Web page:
Phase of the curriculum
- Into which level of medical curriculum should I implement virtual patients (VPs)?
- What is my target group?
- Should VPs be created for students in pre-clinical, clinical years or maybe for all students?
Medical education across the world may be based on very different types of curricula. Virtual patients could be part of a traditional pre-clinical and clinical course, an integrated/system-based course, problem-based learning (PBL), case-based learning (CBL), enquiry-based learning (EBL), multi or inter-professional learning course. As a teacher you need to be flexible and choose the solution that will fit best to your own curriculum and your needs.
The literature is not clear on the exact best time to introduce the VPs into curricula. The general recommendation that emerges from the literature is not to start too early with introducing VP’s into the curriculum as the baseline knowledge or interest of undergraduate medical students might be limited [Radon 2011]. The prerequisite is that students should be learning semiology subjects (when they learn about signs and symptoms).
There is a variation in recommendations for VP integration time. Some authors suggest that the integration of the VPs should start in the early stage of medical education [McCarthy 2015]. Medical students prefer to use VPs in their early years (e.g. 2nd year [Gesundheit 2009] , when they do not yet have access to patients in a clinical setting, in contrast to higher years’ students, where the interest declines. This is reversed in the last (6th) year, when they want to acquire more clinical experience before becoming an independent doctor [Dafli 2019]. On the other hand, Postma et al. showed that the accuracy and precision of the third-year students who participated in the intervention were in fact similar to the scores of the fourth- and fifth-year students. Generally, most of the VPs in medical curricula were introduced in years 3 and 4 [Kononowicz 2019]. Depending also on your teaching setting and how specific the topic you want to cover is – it might be valuable to divide your VPs collection into undergraduate and postgraduate. [Kolb 2009]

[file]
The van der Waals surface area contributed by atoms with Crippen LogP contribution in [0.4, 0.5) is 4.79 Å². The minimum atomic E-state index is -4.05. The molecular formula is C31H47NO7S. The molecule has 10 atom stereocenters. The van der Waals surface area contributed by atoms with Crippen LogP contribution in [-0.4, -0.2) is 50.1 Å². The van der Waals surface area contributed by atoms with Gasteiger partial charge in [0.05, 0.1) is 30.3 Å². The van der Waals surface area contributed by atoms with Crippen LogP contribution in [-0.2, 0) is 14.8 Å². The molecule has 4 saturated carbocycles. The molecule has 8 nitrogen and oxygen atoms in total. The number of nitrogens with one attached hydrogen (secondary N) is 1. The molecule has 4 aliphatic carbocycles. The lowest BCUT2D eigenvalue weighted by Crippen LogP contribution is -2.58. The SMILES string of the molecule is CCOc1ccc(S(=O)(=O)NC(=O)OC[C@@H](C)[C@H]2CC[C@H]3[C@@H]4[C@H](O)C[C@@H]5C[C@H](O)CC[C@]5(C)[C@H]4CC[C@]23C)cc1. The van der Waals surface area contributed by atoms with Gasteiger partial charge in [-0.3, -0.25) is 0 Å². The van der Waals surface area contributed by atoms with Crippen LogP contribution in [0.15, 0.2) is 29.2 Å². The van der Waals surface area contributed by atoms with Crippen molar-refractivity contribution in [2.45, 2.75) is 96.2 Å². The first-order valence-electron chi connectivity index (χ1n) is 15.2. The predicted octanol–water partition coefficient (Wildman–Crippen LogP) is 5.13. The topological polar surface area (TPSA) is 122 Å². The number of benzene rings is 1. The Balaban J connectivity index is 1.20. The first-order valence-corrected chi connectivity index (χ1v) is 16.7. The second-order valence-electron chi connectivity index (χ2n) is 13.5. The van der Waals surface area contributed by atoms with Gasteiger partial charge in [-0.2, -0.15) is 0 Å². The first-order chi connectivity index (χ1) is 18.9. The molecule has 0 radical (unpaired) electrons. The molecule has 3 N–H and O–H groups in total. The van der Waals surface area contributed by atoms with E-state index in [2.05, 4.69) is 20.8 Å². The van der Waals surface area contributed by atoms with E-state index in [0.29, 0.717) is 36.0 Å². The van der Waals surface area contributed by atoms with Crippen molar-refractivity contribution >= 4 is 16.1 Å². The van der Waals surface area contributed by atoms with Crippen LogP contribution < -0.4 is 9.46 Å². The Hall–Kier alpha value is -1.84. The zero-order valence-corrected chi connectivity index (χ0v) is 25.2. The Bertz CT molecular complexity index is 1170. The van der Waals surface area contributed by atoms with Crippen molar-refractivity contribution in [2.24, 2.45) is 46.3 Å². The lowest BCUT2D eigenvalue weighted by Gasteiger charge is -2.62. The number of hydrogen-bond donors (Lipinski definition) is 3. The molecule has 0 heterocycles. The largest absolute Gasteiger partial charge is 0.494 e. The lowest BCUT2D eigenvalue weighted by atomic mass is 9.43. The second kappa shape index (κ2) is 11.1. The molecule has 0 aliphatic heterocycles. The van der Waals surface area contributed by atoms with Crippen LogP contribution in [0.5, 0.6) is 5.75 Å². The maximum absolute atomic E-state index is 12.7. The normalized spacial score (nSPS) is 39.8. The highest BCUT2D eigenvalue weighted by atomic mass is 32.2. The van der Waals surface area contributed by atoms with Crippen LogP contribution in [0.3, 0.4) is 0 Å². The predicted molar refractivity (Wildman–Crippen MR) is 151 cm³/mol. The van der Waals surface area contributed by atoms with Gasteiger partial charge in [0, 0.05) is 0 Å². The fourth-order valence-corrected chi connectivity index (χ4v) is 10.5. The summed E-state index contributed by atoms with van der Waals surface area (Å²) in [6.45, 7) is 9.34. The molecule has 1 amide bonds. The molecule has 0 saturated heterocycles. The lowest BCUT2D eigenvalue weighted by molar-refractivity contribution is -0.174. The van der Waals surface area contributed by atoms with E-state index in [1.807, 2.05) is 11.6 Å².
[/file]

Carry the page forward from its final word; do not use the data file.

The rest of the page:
The question that may also arise is about the level of difficulty of VP’s that should be introduced to the students. Here both Huwendiek et al. and Kulasegaram et al. agree on progressive introduction of complexity in different clinical skills, clinical reasoning, or the design in relation to VPs [Huwendiek 2013, Kulasegaram 2018], such as e.g. uncommon clinical pictures to be recognized and multitude of influencing (contextual) factors to be considered by the students while solving a VP. When students have less experience and knowledge, VPs should be less complex, and the complexity should be increased along with the growth of knowledge and experience during the transition through the curriculum. Dahri et al. observed problems with finding the VPs difficulty level appropriate by 1st year students in comparison with 2nd and 3rd year students, they also did not find VPs very helpful in learning about the main signs or symptoms [Dahri 2019].
– To work on VPs students should have some baseline knowledge e.g., in semiology.
– There is variability in recommended VPs’ integration time: early years – for patients’ exposure before clinical years, lateer years – to acquire more clinical practice before becoming independent health professionals.
– Complexity of VPs (in clinical skills, clinical reasoning, design) should be increased along with the growth of students’ knowledge and experience.